Compromises may need to be made, and some frank and perhaps uncomfortable conversations may need to be had. However, with or without consensus, a final decision must be reached, and all must get on board.

    How to Conduct and Analyze Dental Formulary Compliance Trials

    Procurement decisions or strategies should never be allowed to become stale, and suppliers should never be allowed to become passive in their efforts to earn your business. Therefore, conducting trials should be an iterative process where new product options or new suppliers are vetted on a somewhat consistent basis.

    Once you’ve assembled your team, you’ll want to set up a formal process to evaluate and document outcomes. There are many options on how you go about this, and the final format depends greatly on the size of your team, as well as your organizational structure (who does and decides what.) However, here are a few things to consider:

    In the end, you want to ensure all factors are weighted in the final decision making, but give thought to your organization’s structure and who should analyze and consider what into their decision-making process.

    You’ll want to create a trial form that is to be completed upon execution of the trial. Consider if you want to provide a price, lead time, and any other pertinent information that should be weighted into team members’ evaluation and decision making. If procurement data is analyzed by management, then you may want team members to evaluate the product only.

    Below is a list of items you may want to include on your trial form:

    • trial date
    • employee name
    • product item number
    • description, supplier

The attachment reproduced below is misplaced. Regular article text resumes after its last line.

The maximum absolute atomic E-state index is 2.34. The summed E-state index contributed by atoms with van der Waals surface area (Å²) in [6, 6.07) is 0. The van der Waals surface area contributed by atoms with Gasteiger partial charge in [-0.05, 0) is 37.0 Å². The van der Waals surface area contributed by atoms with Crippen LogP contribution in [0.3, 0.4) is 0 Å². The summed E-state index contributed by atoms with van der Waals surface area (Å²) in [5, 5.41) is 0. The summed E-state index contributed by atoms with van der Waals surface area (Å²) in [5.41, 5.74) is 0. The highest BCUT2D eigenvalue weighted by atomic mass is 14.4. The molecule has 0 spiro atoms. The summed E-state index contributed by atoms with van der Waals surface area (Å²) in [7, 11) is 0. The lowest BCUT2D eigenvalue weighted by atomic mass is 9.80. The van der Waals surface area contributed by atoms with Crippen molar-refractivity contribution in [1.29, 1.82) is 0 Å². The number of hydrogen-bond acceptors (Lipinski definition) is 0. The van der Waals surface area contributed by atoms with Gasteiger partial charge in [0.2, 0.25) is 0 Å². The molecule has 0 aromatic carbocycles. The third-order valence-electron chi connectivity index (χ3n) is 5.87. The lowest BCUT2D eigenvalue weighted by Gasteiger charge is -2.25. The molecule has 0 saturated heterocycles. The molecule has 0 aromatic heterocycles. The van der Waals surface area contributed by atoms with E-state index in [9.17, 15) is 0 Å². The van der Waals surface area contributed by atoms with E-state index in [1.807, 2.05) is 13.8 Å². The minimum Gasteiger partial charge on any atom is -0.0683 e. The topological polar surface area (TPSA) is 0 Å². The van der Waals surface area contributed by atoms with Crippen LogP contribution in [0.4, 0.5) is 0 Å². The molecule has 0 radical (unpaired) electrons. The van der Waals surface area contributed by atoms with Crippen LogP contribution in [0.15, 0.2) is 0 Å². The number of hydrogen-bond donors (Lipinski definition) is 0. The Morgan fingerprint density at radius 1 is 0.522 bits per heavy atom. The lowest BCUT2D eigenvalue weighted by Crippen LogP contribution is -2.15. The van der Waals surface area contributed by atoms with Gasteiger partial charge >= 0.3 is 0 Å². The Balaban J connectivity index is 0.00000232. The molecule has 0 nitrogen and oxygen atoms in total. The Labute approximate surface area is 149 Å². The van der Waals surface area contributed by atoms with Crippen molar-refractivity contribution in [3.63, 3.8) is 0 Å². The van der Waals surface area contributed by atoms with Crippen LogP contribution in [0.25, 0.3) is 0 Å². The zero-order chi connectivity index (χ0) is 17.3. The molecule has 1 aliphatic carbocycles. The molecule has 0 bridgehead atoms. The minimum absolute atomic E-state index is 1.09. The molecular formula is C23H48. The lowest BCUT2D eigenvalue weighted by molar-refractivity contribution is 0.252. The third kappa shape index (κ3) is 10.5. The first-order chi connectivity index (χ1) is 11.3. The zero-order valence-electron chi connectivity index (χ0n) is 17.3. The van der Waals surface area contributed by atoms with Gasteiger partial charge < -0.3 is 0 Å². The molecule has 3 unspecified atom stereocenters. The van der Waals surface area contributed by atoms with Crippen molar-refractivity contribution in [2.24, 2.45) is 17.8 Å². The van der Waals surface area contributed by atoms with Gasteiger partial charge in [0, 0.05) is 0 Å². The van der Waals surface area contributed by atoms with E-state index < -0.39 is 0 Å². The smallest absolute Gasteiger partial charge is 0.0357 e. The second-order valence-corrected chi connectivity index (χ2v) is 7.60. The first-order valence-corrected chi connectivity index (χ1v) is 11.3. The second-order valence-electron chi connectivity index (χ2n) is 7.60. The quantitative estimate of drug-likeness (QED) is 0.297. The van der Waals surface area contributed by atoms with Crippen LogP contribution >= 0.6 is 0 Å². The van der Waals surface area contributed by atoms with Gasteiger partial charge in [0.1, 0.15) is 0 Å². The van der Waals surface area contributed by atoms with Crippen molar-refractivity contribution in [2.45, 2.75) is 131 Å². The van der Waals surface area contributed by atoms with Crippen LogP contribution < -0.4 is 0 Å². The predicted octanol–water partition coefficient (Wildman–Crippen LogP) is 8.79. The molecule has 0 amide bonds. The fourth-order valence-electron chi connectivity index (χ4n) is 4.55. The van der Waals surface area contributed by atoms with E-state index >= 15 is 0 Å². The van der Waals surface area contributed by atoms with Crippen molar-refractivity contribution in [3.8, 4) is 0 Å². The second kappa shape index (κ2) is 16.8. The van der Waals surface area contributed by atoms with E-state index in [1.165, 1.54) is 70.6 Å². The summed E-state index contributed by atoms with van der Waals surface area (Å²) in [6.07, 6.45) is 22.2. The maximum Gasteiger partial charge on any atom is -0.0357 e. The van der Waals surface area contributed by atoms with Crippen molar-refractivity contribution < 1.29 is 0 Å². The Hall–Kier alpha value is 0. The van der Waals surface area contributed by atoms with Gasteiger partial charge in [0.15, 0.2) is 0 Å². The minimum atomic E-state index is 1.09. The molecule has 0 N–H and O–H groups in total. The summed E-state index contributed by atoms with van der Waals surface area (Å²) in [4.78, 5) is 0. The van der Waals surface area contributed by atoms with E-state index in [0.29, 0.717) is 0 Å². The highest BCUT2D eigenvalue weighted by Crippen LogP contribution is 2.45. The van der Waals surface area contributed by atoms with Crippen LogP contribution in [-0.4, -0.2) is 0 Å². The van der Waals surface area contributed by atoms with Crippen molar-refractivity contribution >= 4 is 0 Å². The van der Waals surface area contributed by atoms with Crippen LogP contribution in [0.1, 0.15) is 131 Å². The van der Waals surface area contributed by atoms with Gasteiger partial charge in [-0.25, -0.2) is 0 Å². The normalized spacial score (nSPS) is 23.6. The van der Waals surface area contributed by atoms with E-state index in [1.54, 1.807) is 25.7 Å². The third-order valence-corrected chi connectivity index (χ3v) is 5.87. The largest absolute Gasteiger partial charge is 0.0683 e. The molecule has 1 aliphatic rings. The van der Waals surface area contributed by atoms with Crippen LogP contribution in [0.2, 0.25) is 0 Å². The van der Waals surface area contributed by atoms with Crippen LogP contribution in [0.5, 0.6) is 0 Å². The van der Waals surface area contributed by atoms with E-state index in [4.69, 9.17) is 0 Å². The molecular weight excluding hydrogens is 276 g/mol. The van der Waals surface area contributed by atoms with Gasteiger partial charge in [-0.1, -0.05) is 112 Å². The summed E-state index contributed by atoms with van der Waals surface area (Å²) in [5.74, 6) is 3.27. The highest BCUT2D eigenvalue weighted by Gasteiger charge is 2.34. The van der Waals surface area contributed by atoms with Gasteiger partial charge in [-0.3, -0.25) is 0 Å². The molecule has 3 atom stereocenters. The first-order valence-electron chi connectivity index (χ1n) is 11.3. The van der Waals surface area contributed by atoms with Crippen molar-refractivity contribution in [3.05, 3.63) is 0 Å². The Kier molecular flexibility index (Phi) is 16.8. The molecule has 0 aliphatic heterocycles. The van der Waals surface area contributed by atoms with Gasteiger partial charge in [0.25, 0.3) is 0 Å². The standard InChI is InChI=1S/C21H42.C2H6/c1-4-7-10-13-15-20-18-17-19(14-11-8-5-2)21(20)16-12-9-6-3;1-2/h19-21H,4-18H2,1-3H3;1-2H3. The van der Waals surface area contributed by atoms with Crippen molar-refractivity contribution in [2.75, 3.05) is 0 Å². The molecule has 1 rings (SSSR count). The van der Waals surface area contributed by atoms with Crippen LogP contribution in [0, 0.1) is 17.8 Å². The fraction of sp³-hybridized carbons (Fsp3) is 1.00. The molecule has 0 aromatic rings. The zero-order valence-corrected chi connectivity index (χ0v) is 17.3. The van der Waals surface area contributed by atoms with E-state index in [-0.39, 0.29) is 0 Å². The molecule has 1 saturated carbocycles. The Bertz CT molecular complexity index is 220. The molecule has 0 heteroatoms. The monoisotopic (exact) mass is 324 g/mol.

• price
    • lead time
    • packaging details or any other pertinent information
    • technical data sheet, or any other relevant documents
    • comment section

    You’ll also want to provide a simple but structured rating system. For example,

    1. Poor: I would not agree with the approval of this product.
    2. Ok: I would consider this product as an alternative in case of an emergency only
    3. Good: I would agree with the approval of this product. However, I would not consider it to be my top choice.
    4. Great: I would consider this product equivalent to what we are currently using and agree with its approval.
    5. Excellent: I find this product more impressive than we currently use. I would suggest changing to this product.

    Lastly, you may want to give thought to asking specific questions. Such as:

    • Do you have concerns with the quality of this product?
    • Do you feel the quality of this product could expose the company to risk?
    • Do you have issues with the design of this product?
    • Have you had previous experience with this manufacturer, and if so, what are your thoughts on their service and quality?
    • Are there any other specific concerns you would like to highlight to us regarding the manufacturer or the product itself?
    • Do you feel a longer-term trial is necessary before final approval?

    Once you are ready to start your trial process, obtain samples. Note that samples are often provided at no charge by the manufacturer, so it’s at least worth the ask. It also provides you an opportunity to let them know that you are implementing a trial procedure and are maturing your procurement practices. This may motivate them to step up their game and ensure they sharpen their pencils and provide you their best possible service.

    Lastly, the trial procedure should be a valued one, not a rushed one. Keep in mind that some items may require a second lengthier trial. At the end of the day, you want to make sure you’re selecting the right items for your practice, your patients, and your bottom line.

    Evaluating Trials and Leveraging Their Results

    Alright, now it’s time to review your results and decide on steps forward. Firstly, you’ll need to gather your trial information in an easy to review/ access format, and hopefully, one you can easily refer back to later. This could be as simple and dropping all the data into a spreadsheet and averaging out the scores.